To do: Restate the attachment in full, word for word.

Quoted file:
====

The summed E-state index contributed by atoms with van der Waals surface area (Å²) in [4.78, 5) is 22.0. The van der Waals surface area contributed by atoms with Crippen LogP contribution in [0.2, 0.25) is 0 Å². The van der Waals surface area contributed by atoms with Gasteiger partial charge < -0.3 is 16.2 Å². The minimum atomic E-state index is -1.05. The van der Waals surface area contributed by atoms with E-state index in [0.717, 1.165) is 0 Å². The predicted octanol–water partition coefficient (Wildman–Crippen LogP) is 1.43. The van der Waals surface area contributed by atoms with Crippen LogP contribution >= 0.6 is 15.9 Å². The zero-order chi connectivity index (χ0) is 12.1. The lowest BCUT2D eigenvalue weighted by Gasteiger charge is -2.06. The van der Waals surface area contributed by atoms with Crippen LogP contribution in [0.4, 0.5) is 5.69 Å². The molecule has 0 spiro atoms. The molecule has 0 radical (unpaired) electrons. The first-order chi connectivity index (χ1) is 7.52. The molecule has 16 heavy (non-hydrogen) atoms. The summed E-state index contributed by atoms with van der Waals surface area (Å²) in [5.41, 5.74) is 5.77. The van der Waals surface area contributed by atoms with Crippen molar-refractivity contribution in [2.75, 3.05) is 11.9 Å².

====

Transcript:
The summed E-state index contributed by atoms with van der Waals surface area (Å²) in [4.78, 5) is 22.0. The van der Waals surface area contributed by atoms with Crippen LogP contribution in [0.2, 0.25) is 0 Å². The van der Waals surface area contributed by atoms with Gasteiger partial charge < -0.3 is 16.2 Å². The minimum atomic E-state index is -1.05. The van der Waals surface area contributed by atoms with E-state index in [0.717, 1.165) is 0 Å². The predicted octanol–water partition coefficient (Wildman–Crippen LogP) is 1.43. The van der Waals surface area contributed by atoms with Crippen LogP contribution >= 0.6 is 15.9 Å². The zero-order chi connectivity index (χ0) is 12.1. The lowest BCUT2D eigenvalue weighted by Gasteiger charge is -2.06. The van der Waals surface area contributed by atoms with Crippen LogP contribution in [0.4, 0.5) is 5.69 Å². The molecule has 0 spiro atoms. The molecule has 0 radical (unpaired) electrons. The first-order chi connectivity index (χ1) is 7.52. The molecule has 16 heavy (non-hydrogen) atoms. The summed E-state index contributed by atoms with van der Waals surface area (Å²) in [5.41, 5.74) is 5.77. The van der Waals surface area contributed by atoms with Crippen molar-refractivity contribution in [2.75, 3.05) is 11.9 Å².